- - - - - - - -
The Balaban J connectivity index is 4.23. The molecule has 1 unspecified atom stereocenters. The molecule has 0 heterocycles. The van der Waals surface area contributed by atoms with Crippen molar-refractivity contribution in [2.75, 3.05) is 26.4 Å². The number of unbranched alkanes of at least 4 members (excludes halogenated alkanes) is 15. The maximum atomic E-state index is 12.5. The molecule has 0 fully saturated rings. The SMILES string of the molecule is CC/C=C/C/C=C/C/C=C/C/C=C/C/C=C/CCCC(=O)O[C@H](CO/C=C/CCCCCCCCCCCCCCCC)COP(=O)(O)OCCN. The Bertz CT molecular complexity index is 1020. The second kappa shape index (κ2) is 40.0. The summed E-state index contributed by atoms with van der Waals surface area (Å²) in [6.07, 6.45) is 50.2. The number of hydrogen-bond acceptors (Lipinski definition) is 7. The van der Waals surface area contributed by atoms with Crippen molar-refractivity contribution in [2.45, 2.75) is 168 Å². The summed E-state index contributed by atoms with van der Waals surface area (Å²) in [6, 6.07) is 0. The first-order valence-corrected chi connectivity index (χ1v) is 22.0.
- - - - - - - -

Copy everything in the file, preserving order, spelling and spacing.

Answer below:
The Balaban J connectivity index is 4.23. The molecule has 1 unspecified atom stereocenters. The molecule has 0 heterocycles. The van der Waals surface area contributed by atoms with Crippen molar-refractivity contribution in [2.75, 3.05) is 26.4 Å². The number of unbranched alkanes of at least 4 members (excludes halogenated alkanes) is 15. The maximum atomic E-state index is 12.5. The molecule has 0 fully saturated rings. The SMILES string of the molecule is CC/C=C/C/C=C/C/C=C/C/C=C/C/C=C/CCCC(=O)O[C@H](CO/C=C/CCCCCCCCCCCCCCCC)COP(=O)(O)OCCN. The Bertz CT molecular complexity index is 1020. The second kappa shape index (κ2) is 40.0. The summed E-state index contributed by atoms with van der Waals surface area (Å²) in [6.07, 6.45) is 50.2. The number of hydrogen-bond acceptors (Lipinski definition) is 7. The van der Waals surface area contributed by atoms with Crippen molar-refractivity contribution in [2.45, 2.75) is 168 Å². The summed E-state index contributed by atoms with van der Waals surface area (Å²) in [6, 6.07) is 0. The first-order valence-corrected chi connectivity index (χ1v) is 22.0.